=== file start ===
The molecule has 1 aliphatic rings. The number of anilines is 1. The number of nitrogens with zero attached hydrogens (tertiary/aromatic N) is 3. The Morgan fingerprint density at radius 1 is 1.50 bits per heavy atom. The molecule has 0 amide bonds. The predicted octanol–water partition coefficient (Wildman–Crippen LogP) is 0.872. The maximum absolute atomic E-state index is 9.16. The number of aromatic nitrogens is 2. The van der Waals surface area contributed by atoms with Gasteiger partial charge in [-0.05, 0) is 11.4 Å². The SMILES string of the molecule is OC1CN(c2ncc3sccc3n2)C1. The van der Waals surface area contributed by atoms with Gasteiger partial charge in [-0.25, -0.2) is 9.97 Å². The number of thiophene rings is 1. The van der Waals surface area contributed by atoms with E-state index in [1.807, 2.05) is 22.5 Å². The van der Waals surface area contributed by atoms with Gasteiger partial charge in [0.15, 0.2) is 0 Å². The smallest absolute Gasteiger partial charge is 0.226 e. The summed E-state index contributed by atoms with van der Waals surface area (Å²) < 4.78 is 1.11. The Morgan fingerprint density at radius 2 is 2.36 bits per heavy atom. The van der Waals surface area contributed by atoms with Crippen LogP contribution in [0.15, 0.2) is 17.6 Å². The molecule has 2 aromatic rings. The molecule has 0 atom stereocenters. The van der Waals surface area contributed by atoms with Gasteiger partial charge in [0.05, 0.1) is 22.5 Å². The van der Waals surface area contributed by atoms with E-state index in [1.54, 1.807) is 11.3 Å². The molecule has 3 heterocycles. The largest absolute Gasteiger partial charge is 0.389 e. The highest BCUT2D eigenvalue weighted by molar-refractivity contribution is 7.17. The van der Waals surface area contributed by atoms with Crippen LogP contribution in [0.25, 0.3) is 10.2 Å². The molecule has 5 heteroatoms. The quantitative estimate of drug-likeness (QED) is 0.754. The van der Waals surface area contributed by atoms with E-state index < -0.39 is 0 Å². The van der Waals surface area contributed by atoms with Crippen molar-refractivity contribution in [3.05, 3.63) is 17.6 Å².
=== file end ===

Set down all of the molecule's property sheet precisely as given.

The molecule has 1 aliphatic rings. The number of anilines is 1. The number of nitrogens with zero attached hydrogens (tertiary/aromatic N) is 3. The Morgan fingerprint density at radius 1 is 1.50 bits per heavy atom. The molecule has 0 amide bonds. The predicted octanol–water partition coefficient (Wildman–Crippen LogP) is 0.872. The maximum absolute atomic E-state index is 9.16. The number of aromatic nitrogens is 2. The van der Waals surface area contributed by atoms with Gasteiger partial charge in [-0.05, 0) is 11.4 Å². The SMILES string of the molecule is OC1CN(c2ncc3sccc3n2)C1. The van der Waals surface area contributed by atoms with Gasteiger partial charge in [-0.25, -0.2) is 9.97 Å². The number of thiophene rings is 1. The van der Waals surface area contributed by atoms with E-state index in [1.807, 2.05) is 22.5 Å². The van der Waals surface area contributed by atoms with Gasteiger partial charge in [0.15, 0.2) is 0 Å². The smallest absolute Gasteiger partial charge is 0.226 e. The summed E-state index contributed by atoms with van der Waals surface area (Å²) < 4.78 is 1.11. The Morgan fingerprint density at radius 2 is 2.36 bits per heavy atom. The van der Waals surface area contributed by atoms with Crippen LogP contribution in [0.15, 0.2) is 17.6 Å². The molecule has 2 aromatic rings. The molecule has 0 atom stereocenters. The van der Waals surface area contributed by atoms with Gasteiger partial charge in [0.05, 0.1) is 22.5 Å². The van der Waals surface area contributed by atoms with E-state index in [1.54, 1.807) is 11.3 Å². The molecule has 3 heterocycles. The largest absolute Gasteiger partial charge is 0.389 e. The highest BCUT2D eigenvalue weighted by molar-refractivity contribution is 7.17. The van der Waals surface area contributed by atoms with Crippen LogP contribution in [0.25, 0.3) is 10.2 Å². The molecule has 5 heteroatoms. The quantitative estimate of drug-likeness (QED) is 0.754. The van der Waals surface area contributed by atoms with E-state index < -0.39 is 0 Å². The van der Waals surface area contributed by atoms with Crippen molar-refractivity contribution in [3.05, 3.63) is 17.6 Å².